Young people with a disability face particular challenges related to digital participation. A physical disability can make it difficult for them to use digital technologies without supplementary assistive technologies or modifications. Furthermore, there are currently few specialised digital media training opportunities for young people with a disability. At the same time, digital media have the potential to enable these young people to participate in new ways, unbounded by physical limitations. For instance, a young person with a disability might use digital media to undertake creative pursuits that would otherwise be impossible.
The Cybersparks pilot project demonstrated that young people with a disability have a strong desire to engage with digital culture, and that it is possible to overcome barriers to participation through a combination of access to assistive technology, and well-planned digital skills training.
Throughout 2019, the Cybersparks project aimed to assist young people with a disability to participate more fully in digital culture. These young people and their carers came together to participate in a series of hands-on workshops at The Edge at the State Library of Queensland to learn about social media, sound production and mixing, photography and 3D images, 3D printing, video production and blogging.
The workshops were run by LifeTec in partnership with Queensland University of Technology’s Digital Media Research Centre (DMRC), the State Library of Queensland, Montrose and Technology for Aging and Disability (TADQ), Queensland.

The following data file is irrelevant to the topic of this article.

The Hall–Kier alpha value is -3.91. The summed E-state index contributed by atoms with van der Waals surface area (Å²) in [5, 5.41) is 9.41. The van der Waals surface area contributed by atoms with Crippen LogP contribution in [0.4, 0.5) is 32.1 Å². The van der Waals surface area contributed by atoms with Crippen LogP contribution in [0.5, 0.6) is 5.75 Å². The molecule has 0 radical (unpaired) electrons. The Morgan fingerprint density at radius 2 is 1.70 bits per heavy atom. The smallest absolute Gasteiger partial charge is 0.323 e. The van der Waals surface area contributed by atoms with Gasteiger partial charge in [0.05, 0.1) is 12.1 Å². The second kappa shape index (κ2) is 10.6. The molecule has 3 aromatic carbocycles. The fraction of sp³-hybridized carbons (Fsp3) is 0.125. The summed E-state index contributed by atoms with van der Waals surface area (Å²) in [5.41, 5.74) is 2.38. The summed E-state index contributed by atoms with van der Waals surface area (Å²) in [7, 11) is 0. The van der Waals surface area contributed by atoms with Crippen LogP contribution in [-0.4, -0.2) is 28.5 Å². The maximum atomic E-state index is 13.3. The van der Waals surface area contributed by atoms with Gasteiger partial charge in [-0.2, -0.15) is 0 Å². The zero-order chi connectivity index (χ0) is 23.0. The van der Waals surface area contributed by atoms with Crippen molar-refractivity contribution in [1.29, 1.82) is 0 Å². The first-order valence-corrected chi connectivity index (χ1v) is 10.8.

These partners formed an alliance in recognition that young people with a disability are often excluded from digital activities that could allow them to more fully participate in their communities; and to develop skills important for employment in the digital economy.
Cybersparks was based on a ‘social living labs’ co-design approach developed by the DMRC to assist community organisations to work with participants to undertake digital activities in meaningful ways, aligned to their interests and passions. Together, the participants and organisers made decisions about the workshop content and delivery.
The goal was to enable participants to learn and undertake new digital practices in enjoyable and engaging ways. Through early conversations with young people interested in the program, we learnt that they wanted to know more about a range of digital creative activities, including digital photography, gaming, blogging, design work, music creation and mixing, and video production.
We are looking for opportunities to extend Cybersparks into a more comprehensive program. The program confirmed that young people with a disability often have deficits in their digital knowledge and skills, in comparison to other young Australians. We believe there is an urgent need to support young Australians with a disability to gain access to the digital world, to take advantage of everything it has to offer. We also need to better understand and overcome the challenges of being online for young people with disabilities.
The Cybersparks project demonstrated that specifically tailored digital programs for young people with disabilities should be a priority for broader digital inclusion efforts.
Assistive Technology (AT) is an umbrella term for any piece of equipment, software program or system that provides practical solutions to everyday life activities.
Take a look at the product database by the Independent Living Centre (ILC) to discover the wide range of assistive technologies that are available to you.
LifeTec is a leading provider of AT professional education and training on assistive technology for health professionals, community care workers, organisations, workplaces and individuals that have an interest.
LifeTec has compiled a range of fact sheets that are aimed at increasing your understanding and knowledge on the available assistive technologies and aids for everyday living for you.